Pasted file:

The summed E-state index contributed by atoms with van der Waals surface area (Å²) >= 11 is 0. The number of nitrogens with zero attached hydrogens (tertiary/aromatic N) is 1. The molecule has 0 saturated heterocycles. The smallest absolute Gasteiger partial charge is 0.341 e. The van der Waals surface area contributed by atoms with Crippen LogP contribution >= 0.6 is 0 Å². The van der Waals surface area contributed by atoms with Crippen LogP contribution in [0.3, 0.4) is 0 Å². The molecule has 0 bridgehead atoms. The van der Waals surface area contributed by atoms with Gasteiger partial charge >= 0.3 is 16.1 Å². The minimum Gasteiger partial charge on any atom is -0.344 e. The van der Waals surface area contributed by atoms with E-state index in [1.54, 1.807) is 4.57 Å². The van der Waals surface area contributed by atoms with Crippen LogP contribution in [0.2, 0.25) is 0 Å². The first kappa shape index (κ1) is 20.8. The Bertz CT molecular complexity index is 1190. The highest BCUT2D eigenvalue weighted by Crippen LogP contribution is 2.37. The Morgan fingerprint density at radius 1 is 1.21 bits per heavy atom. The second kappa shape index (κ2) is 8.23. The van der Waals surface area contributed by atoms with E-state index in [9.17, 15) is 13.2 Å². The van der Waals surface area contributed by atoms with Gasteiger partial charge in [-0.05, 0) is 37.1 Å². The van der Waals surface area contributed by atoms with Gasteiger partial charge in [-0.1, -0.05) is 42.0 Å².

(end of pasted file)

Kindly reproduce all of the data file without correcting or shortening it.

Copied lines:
The summed E-state index contributed by atoms with van der Waals surface area (Å²) >= 11 is 0. The number of nitrogens with zero attached hydrogens (tertiary/aromatic N) is 1. The molecule has 0 saturated heterocycles. The smallest absolute Gasteiger partial charge is 0.341 e. The van der Waals surface area contributed by atoms with Crippen LogP contribution >= 0.6 is 0 Å². The van der Waals surface area contributed by atoms with Crippen LogP contribution in [0.3, 0.4) is 0 Å². The molecule has 0 bridgehead atoms. The van der Waals surface area contributed by atoms with Gasteiger partial charge >= 0.3 is 16.1 Å². The minimum Gasteiger partial charge on any atom is -0.344 e. The van der Waals surface area contributed by atoms with E-state index in [1.54, 1.807) is 4.57 Å². The van der Waals surface area contributed by atoms with Crippen LogP contribution in [0.2, 0.25) is 0 Å². The first kappa shape index (κ1) is 20.8. The Bertz CT molecular complexity index is 1190. The highest BCUT2D eigenvalue weighted by Crippen LogP contribution is 2.37. The Morgan fingerprint density at radius 1 is 1.21 bits per heavy atom. The second kappa shape index (κ2) is 8.23. The van der Waals surface area contributed by atoms with E-state index in [9.17, 15) is 13.2 Å². The van der Waals surface area contributed by atoms with Gasteiger partial charge in [-0.05, 0) is 37.1 Å². The van der Waals surface area contributed by atoms with Gasteiger partial charge in [-0.1, -0.05) is 42.0 Å².